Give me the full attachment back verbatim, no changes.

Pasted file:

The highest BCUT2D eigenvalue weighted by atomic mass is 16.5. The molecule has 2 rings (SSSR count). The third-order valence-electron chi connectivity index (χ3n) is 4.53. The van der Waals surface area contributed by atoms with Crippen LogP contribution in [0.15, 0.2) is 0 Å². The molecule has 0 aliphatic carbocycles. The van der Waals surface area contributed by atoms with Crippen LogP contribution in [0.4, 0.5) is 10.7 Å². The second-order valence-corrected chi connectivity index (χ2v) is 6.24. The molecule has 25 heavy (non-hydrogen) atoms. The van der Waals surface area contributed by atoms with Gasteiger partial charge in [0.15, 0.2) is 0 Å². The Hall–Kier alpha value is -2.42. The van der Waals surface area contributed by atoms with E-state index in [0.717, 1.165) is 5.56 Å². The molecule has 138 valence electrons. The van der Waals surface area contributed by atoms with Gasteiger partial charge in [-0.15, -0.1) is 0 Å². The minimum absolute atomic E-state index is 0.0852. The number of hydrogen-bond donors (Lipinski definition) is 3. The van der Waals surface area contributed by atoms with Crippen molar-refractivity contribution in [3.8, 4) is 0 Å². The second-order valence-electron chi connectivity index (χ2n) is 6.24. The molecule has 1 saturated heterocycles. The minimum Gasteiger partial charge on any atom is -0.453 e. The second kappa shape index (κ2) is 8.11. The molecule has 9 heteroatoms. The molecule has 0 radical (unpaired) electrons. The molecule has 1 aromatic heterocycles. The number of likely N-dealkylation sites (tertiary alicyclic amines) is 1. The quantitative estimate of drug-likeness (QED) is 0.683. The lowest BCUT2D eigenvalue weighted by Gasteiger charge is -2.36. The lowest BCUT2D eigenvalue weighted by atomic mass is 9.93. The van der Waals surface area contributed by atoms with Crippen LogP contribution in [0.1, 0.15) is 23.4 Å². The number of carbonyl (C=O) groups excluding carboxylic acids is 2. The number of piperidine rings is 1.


The highest BCUT2D eigenvalue weighted by atomic mass is 16.5. The molecule has 2 rings (SSSR count). The third-order valence-electron chi connectivity index (χ3n) is 4.53. The van der Waals surface area contributed by atoms with Crippen LogP contribution in [0.15, 0.2) is 0 Å². The molecule has 0 aliphatic carbocycles. The van der Waals surface area contributed by atoms with Crippen LogP contribution in [0.4, 0.5) is 10.7 Å². The second-order valence-corrected chi connectivity index (χ2v) is 6.24. The molecule has 25 heavy (non-hydrogen) atoms. The van der Waals surface area contributed by atoms with Gasteiger partial charge in [0.15, 0.2) is 0 Å². The Hall–Kier alpha value is -2.42. The van der Waals surface area contributed by atoms with E-state index in [0.717, 1.165) is 5.56 Å². The molecule has 138 valence electrons. The van der Waals surface area contributed by atoms with Gasteiger partial charge in [-0.15, -0.1) is 0 Å². The minimum absolute atomic E-state index is 0.0852. The number of hydrogen-bond donors (Lipinski definition) is 3. The van der Waals surface area contributed by atoms with Crippen molar-refractivity contribution in [3.8, 4) is 0 Å². The second-order valence-electron chi connectivity index (χ2n) is 6.24. The molecule has 1 saturated heterocycles. The minimum Gasteiger partial charge on any atom is -0.453 e. The second kappa shape index (κ2) is 8.11. The molecule has 9 heteroatoms. The molecule has 0 radical (unpaired) electrons. The molecule has 1 aromatic heterocycles. The number of likely N-dealkylation sites (tertiary alicyclic amines) is 1. The quantitative estimate of drug-likeness (QED) is 0.683. The lowest BCUT2D eigenvalue weighted by Gasteiger charge is -2.36. The lowest BCUT2D eigenvalue weighted by atomic mass is 9.93. The van der Waals surface area contributed by atoms with Crippen LogP contribution in [0.1, 0.15) is 23.4 Å². The number of carbonyl (C=O) groups excluding carboxylic acids is 2. The number of piperidine rings is 1.